- K. A. Bremme, “Haemostatic changes in pregnancy,” Best Practice and Research: Clinical Haematology, vol. 16, no. 2, pp. 153–168, 2003.
- S. Hunter and S. C. Robson, “Adaptation of the maternal heart in pregnancy,” British Heart Journal, vol. 68, no. 6, pp. 540–543, 1992.
- K. Mackey, M. C. Meyer, W. S. Stirewalt, B. C. Starcher, and M. K. McLaughlin, “Composition and mechanics of mesenteric resistance arteries from pregnant rats,” American Journal of Physiology, vol. 263, no. 1, part 2, pp. R2–R8, 1992.
- T. Sharshar, C. Lamy, and J. L. Mas, “Incidence and causes of strokes associated with pregnancy and puerperium: a study in public hospitals of Ile de France,” Stroke, vol. 26, no. 6, pp. 930–936, 1995.
- J. N. Cross, P. O. Castro, and W. B. Jennett, “Cerebral strokes associated with pregnancy and the puerperium,” British medical journal, vol. 3, no. 612, pp. 214–218, 1968.
- D. O. Wiebers and J. P. Whisnant, “The incidence of stroke among pregnant women in Rochester, Minn, 1955 through 1979,” Journal of the American Medical Association, vol. 254, no. 21, pp. 3055–3057, 1985.
- C. C. Liang, S. D. Chang, S. L. Lai, C. C. Hsieh, H. Y. Chueh, and T. H. Lee, “Stroke complicating pregnancy and the puerperium,” European Journal of Neurology, vol. 13, no. 11, pp. 1256–1260, 2006.
- A. Awada, S. al Rajeh, R. Duarte, and N. Russell, “Stroke and pregnancy,” International Journal of Gynecology & Obstetrics, vol. 48, pp. 157–161, 1985.
- S. J. Kittner, B. J. Stern, B. R. Feeser et al., “Pregnancy and the risk of stroke,” New England Journal of Medicine, vol. 335, no. 11, pp. 768–774, 1996.
- A. G. Witlin, S. A. Friedman, R. S. Egerman et al., “Cerebrovascular disorders complicating pregnancy—beyond eclampsia,” American Journal of Obstetrics and Gynecology, vol. 176, no. 6, pp. 1139–1148, 1997.
- C. Jaigobin and F. L. Silver, “Stroke and pregnancy,” Stroke, vol. 31, no. 12, pp. 2948–2951, 2000.
- F. M. Skidmore, L. S. Williams, K. D. Fradkin, R. J. Alonso, and J. Biller, “Presentation, etiology, and outcome of stroke in pregnancy and puerperium,” Journal of Stroke and Cerebrovascular Diseases, vol. 10, no. 1, pp. 1–10, 2001.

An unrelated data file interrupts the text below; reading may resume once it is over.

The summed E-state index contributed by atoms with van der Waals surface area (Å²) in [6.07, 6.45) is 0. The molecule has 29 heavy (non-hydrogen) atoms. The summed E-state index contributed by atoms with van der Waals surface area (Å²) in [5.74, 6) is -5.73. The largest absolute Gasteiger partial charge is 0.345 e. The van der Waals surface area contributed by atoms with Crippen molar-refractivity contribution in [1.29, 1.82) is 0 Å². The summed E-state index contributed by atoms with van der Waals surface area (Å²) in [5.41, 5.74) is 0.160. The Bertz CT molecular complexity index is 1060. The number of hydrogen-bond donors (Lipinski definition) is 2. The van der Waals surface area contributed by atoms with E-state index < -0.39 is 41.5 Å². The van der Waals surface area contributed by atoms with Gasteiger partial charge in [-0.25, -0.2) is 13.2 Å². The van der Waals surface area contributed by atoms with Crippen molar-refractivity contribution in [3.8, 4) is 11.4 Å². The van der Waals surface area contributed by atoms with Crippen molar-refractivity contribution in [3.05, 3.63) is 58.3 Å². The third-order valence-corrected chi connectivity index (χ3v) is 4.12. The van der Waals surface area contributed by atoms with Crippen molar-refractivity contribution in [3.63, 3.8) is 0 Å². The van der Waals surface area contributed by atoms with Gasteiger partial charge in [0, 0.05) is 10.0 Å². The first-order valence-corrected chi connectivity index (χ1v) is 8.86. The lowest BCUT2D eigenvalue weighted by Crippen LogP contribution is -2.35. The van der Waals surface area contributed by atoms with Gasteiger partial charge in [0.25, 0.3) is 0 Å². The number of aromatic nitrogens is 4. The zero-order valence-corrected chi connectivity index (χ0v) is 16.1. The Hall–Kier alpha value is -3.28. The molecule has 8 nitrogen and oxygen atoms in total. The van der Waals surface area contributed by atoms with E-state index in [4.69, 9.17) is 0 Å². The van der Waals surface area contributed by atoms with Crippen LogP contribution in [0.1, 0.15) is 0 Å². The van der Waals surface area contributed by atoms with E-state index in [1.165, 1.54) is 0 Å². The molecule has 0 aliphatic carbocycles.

- J. S. Jeng, S. C. Tang, and P. K. Yip, “Incidence and etiologies of stroke during pregnancy and puerperium as evidenced in Taiwanese women,” Cerebrovascular Diseases, vol. 18, no. 4, pp. 290–295, 2004.
- H. Salonen Ros, P. Lichtenstein, R. Bellocco, G. Petersson, and S. Cnattingius, “Increased risks of circulatory diseases in late pregnancy and puerperium,” Epidemiology, vol. 12, no. 4, pp. 456–460, 2001.
- A. H. James, C. D. Bushnell, M. G. Jamison, and E. R. Myers, “Incidence and risk factors for stroke in pregnancy and the puerperium,” Obstetrics and Gynecology, vol. 106, no. 3, pp. 509–516, 2005.
- C. D. Bushnell, M. Jamison, and A. H. James, “Migraines during pregnancy linked to stroke and vascular diseases: US population based case-control study,” BMJ, vol. 338, p. b664, 2009.
- D. J. Lanska and R. J. Kryscio, “Risk factors for peripartum and postpartum stroke and intracranial venous thrombosis,” Stroke, vol. 31, no. 6, pp. 1274–1282, 2000.
- H. S. Ros, P. Lichtenstein, R. Bellocco, G. Petersson, and S. Cnattingius, “Pulmonary embolism and stroke in relation to pregnancy: how can high-risk women be identified?” American Journal of Obstetrics and Gynecology, vol. 186, no. 2, pp. 198–203, 2002.
- C. H. Tang, C. S. Wu, T. H. Lee et al., “Preeclampsia-eclampsia and the risk of stroke among peripartum in Taiwan,” Stroke, vol. 40, no. 4, pp. 1162–1168, 2009.
- J. L. Mas and C. Lamy, “Stroke in pregnancy and the puerperium,” Journal of Neurology, vol. 245, no. 6-7, pp. 305–313, 1998.
- B. Sibai, G. Dekker, and M. Kupferminc, “Pre-eclampsia,” The Lancet, vol. 365, no. 9461, pp. 785–799, 2005.